Even if your marriage does not improve, you will improve. You will be a better, stronger, more self-confident person. I think you will be happier and less driven by the thoughts and opinions of others. Regardless of what happens next, you will be better prepared for it, and you will not be a victim.

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9 comments
Douglas H
Douglas H

Paul,

I missed the challenge,  but I pretty much took it on myself about 6 months ago.  I have tried to be consistent in being more generous in all the love languages, as well as being open about what I was doing and what I hoped the response would be.


I can say that we went thru some serious hills and valleys,  both in the present,  and in confession and forgiveness of past wrongs,  but the general trend has been an improvement. Our best days are some of the best ever,  and the lows are not nearly as bad as they have been in the past, and we have enough good will towards each other to move beyond them quickly.  


There have been enough changes in each of us to fill paragraphs, but it is enough to say that we have re-kindled love, desire, openness and a belief that we will only get better together, while 6 months ago, we were roommates,  and occasionally friends.


It does work,  and it only takes one person to get the ball rolling.  One of the most influential posts  for me was the one you wrote  "who goes first".  I quit waiting, quit taking a step and then waiting for a response.  I just jumped in with both feet,  and started acting like a real husband,  and in a matter of weeks,  progress was evident, and has been building ever sense.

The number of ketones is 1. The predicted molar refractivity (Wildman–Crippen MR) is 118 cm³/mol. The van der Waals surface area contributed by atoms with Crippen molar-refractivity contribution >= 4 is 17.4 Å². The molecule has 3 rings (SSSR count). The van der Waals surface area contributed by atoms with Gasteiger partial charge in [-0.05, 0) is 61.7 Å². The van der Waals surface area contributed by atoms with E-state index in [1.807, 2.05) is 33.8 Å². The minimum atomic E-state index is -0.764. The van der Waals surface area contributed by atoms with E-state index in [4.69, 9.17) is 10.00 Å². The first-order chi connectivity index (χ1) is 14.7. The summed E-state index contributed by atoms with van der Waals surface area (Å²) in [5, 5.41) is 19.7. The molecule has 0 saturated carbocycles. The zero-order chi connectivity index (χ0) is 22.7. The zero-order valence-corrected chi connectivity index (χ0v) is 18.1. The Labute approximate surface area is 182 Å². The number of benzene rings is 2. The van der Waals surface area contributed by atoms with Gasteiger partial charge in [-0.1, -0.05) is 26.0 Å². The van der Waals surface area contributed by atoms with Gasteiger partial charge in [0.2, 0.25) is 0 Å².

DougH.

Rayloveshiswife
Rayloveshiswife

I know this is an old post, but ironically I spent all of 2014 doing just that. In September 2013 I realized that my marriage of 20 years was all but dead and all that was left was for one of us to call it quits. Not sure if that marriage could've saved but knowing that I had issues that would be toxic to subsequent relationships should this one fail, I decided to work on me. Though I told my wife what I was doing, I did not point out her faults or ask her to change in any way. I only stayed that our marriage was broken, and that I was taking responsibility for my actions.

Long story made short, within several months she joined me in rebuilding our marriage and two years later we have a marriage that most only dream of.

CrackingTheRomanceCode
CrackingTheRomanceCode

Paul I believe like you do, that when a husband becomes a better husband, the marriage becomes better.


Thank you for the specific challenge. I will send you an email to outline  my new book for you which is a type of workbook for husbands to be better men and husbands in 90 days. 


We can do anything for 90 days. Becoming a better husband in specific measurable increments is not only possible, it is fun!